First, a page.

I agree with every word. But Mr Miliband did not end his bold analysis with the obvious conclusion that local government for the cities needs urgent invigoration. This is the great bipartisan taboo.

Some progress is being made. There is a renewed enthusiasm in Downing Street for city mayors. Insiders say that they have not been deterred by the Ken Livingstone saga. Instead, they suggest with enthusiasm that in Liverpool, Newcastle and Birmingham there is some excitement at the prospect of a mayoral contest. Apparently, possible candidates are already out and about discreetly sniffing the electoral air. But mayoral reform apart, the Government suffers as much as the Conservative administrations that preceded it, from an assumption that it knows best.

But the Government is stuck, partly because it is more divided on this issue than just about any other. Tony Blair would like to revive local government by introducing electoral reform. In my view this is the key. Ministers complain about the mediocrity of the one-party fiefdoms that rule many cities. Electoral reform would end the complacent incompet-ence at a stroke, energising big city councils. But John Prescott is firmly opposed to electoral reform for local elections. Blair, who has wrongly vetoed some of Prescott's more radical ideas, is wary of challenging Prescott when it is the Deputy Prime Minister who is being the conservative. Meanwhile, Prescott remains an evangelist for regional government, but this is opposed by Blair, Brown, and just about everyone else in the Cabinet. As one minister put it, "the hopeless councillors running our city will all end up running our region".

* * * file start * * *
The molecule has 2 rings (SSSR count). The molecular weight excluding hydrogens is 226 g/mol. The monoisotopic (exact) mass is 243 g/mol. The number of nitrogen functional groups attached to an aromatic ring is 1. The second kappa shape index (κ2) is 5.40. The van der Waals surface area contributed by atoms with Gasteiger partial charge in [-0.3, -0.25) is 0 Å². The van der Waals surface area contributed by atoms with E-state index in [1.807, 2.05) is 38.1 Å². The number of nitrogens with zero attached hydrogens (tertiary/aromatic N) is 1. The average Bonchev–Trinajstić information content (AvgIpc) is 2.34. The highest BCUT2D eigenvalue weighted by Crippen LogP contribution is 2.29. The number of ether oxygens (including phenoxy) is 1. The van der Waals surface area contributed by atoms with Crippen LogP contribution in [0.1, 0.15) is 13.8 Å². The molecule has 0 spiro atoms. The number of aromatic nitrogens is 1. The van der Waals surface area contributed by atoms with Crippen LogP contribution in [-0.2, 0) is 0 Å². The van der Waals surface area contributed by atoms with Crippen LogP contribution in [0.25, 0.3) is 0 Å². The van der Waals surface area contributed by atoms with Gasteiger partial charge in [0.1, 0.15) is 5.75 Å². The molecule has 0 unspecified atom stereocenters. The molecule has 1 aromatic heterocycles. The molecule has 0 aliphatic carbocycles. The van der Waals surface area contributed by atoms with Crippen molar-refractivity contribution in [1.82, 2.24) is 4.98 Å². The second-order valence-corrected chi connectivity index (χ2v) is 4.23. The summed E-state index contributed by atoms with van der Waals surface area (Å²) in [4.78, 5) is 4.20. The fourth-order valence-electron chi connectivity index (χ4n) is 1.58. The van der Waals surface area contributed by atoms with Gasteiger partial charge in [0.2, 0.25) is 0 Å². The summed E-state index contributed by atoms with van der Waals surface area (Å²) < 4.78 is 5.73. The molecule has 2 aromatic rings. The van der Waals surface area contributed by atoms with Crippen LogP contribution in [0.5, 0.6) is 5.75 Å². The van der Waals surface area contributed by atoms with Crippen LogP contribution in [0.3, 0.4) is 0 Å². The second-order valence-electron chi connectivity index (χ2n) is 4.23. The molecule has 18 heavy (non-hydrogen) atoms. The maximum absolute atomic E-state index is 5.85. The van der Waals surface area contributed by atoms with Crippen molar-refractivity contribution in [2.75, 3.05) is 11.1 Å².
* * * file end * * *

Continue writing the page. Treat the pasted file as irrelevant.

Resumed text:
There is the Catch 22. Councils will not attract great talent unless they have more power. This cautious government is reluctant to give them powers because it is concerned about the lack of local political talent. The new fashion for the inner cities provides a wider snapshot of the post-conference political scene: an uncosted policy vacuum from the Conservatives and timidity from an over-mighty government.

React Now

Latest stories from i100
Have you tried new the Independent Digital Edition apps?
iJobs Job Widget
iJobs General

Project Coordinator/Order Entry, Security Cleared

£100 - £110 per day + competitive: Orgtel: Project Coordinator/Order Entry Ham...

Senior Digital Marketing Executive

£35000 - £45000 Per Annum: Clearwater People Solutions Ltd: Our client based i...

Junior Developer- CSS, HMTL, Bootstrap

competitive: Progressive Recruitment: A leading company within the healthcare ...

Junior Web Developer- CSS, HMTL

competitive: Progressive Recruitment: A leading company within the healthcare ...

Day In a Page

Read Next
Prime Minister David Cameron walks on stage to speak at The Confederation of British Industry (CBI) annual conference on November 4, 2013  

Does Cameron really believe in 'British Values'?

Temi Ogunye
The Lada became a symbol of Russia’s failure to keep up with Western economies